Studies Identify Biomarker for Infant Lung Infection

April 10, 2014
Rachel Lutz

A biomarker for a common infantile infection, respiratory syncytial virus, has been identified in lab studies, according to research published in the Journal of Clinical Investigation.

A viral protein that creates respiratory syncytial virus (RSV), the most common cause for hospitalization in children under 12 months old, has been identified, according to research published in the Journal of Clinical Investigation.

Researchers from the University of North Carolina School of Medicine compared the infection abilities of RSV and parainfluenza virus (PIV3) in cell culture models of human epithelial cells. Although this comparison did not yield any fruitful results, the researchers noted the RSV-infected cells differed in appearance from their PIV3-infected counterparts.

While the PIV3-infected cells remained unchanged in shape, the RSV-infected cells puffed out, which caused the cells to accumulate in the lumen of the airway. Thus, the research team hypothesized the difference resulted from the types of genes that RSV expressed.

“We’ve now shown that RSV has an increased ability to cause airway obstruction because, during an RSV infection, the virus expresses a specific RSV-encoded non-structural protein (NS2) in epithelial cells, causing the cells to shed from the airway lining and into the airway lumen,” senior study author Raymond Pickles, PhD, said in a statement. “This leads to obstruction of airflow in the small airways and overwhelming inflammation.”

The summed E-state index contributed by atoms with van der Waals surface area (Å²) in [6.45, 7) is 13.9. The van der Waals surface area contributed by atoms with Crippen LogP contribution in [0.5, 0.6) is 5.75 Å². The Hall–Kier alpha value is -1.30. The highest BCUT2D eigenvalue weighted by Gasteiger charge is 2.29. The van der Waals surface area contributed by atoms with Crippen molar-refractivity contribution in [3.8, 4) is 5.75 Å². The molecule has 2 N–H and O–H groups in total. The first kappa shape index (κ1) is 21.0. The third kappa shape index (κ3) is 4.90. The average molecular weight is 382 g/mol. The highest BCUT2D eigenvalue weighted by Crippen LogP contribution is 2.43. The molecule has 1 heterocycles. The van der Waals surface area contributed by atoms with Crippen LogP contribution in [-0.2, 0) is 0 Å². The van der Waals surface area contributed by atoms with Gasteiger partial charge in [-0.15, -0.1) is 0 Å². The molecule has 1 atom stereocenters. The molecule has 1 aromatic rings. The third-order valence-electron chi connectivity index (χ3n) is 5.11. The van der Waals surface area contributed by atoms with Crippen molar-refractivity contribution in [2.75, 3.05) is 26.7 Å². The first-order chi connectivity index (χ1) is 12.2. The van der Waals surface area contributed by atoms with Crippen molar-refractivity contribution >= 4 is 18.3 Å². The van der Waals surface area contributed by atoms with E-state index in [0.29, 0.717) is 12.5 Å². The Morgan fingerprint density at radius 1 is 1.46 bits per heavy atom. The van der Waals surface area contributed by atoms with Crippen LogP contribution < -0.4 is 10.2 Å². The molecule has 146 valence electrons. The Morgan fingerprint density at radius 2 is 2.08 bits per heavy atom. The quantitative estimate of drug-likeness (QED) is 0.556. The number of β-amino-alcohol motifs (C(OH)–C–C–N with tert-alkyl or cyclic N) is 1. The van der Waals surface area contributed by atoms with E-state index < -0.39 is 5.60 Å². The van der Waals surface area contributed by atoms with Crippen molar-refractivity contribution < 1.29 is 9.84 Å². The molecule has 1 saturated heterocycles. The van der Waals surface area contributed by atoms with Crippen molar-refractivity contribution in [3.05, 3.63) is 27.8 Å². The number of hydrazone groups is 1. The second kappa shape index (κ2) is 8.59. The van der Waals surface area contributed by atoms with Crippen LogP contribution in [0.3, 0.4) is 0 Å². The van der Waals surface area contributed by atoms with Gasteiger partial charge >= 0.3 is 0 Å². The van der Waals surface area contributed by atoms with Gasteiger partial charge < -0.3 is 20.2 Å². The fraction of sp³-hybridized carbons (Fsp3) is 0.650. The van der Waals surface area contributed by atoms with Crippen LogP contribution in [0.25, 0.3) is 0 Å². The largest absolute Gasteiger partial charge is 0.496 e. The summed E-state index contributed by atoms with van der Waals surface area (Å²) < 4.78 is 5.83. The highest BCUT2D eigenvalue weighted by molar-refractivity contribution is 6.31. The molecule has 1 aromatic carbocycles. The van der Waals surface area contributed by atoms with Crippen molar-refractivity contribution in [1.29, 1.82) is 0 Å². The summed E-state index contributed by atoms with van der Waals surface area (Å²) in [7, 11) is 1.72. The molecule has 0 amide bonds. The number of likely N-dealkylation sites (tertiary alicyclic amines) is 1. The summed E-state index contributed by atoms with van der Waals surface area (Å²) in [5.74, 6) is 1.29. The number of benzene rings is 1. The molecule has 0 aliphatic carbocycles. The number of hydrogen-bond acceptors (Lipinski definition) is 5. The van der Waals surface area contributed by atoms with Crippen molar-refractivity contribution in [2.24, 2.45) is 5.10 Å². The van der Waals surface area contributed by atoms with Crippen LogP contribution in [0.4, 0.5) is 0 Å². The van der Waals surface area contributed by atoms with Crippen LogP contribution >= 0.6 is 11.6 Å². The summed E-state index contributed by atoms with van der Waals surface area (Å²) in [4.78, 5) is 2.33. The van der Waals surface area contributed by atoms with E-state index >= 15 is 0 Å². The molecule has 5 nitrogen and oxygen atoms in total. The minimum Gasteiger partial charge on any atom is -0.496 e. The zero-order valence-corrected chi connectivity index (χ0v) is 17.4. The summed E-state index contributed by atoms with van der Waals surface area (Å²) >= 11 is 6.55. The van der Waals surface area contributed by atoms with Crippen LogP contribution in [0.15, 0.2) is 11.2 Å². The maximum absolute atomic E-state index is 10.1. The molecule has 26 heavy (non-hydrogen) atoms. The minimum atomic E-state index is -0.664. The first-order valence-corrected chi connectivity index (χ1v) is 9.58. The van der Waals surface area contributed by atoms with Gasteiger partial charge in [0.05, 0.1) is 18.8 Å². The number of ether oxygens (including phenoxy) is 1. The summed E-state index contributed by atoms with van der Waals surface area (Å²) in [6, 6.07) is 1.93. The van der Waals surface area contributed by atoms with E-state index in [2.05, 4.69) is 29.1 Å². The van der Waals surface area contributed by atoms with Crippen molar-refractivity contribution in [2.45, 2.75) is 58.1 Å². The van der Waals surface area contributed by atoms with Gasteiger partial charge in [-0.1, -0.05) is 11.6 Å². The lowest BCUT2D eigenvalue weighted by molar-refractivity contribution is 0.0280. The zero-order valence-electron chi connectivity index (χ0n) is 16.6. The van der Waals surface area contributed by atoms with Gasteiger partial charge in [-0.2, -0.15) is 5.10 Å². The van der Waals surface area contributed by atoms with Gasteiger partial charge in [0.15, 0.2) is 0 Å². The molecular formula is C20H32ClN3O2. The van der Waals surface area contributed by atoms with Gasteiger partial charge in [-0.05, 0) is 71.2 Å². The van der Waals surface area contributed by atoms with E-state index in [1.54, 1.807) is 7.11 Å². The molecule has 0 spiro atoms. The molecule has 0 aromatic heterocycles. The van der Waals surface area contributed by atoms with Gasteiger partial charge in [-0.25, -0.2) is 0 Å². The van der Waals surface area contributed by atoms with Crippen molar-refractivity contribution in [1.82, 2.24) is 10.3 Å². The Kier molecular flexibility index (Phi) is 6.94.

By examining the types of genes that RSV expresses, the researchers discovered the NS2 gene was responsible for the cells’ puffing and shedding from lining. When scientists engineered PIV3 cells to express RSV NS2, the infected cells puffed up similarly to the RSV-infected cells.

The investigators tested those reengineered cells in animal models and found epithelial cells lining the airways were shed into the airway lumen at such a rate that it caused excessive inflammation.

Pickles said this mirrored what occurred in human infants who died due to RSV. “I’m convinced that the RSV NS2 gene is a major driver for the well-recognized increased ability of RSV to cause lung disease, especially in the extremely narrow small airways of human infants,” he said.

The researchers said their next step is to find candidate molecular biomarkers that would indicate whether the epithelial cells in small airways are expressing the RSV NS2 protein, which Pickles noted he already found. The driving force behind the study is to more quickly identify children at risk for severe lung disease and get them into treatment protocols sooner.

Pickles said he plans to suppress the ability of NS2 to puff up epithelial cells. While this would not stop the infection or other symptoms of RSV, it could thwart the ability of the virus to spread to small airways that would be obstructed during the puffing and shedding processes.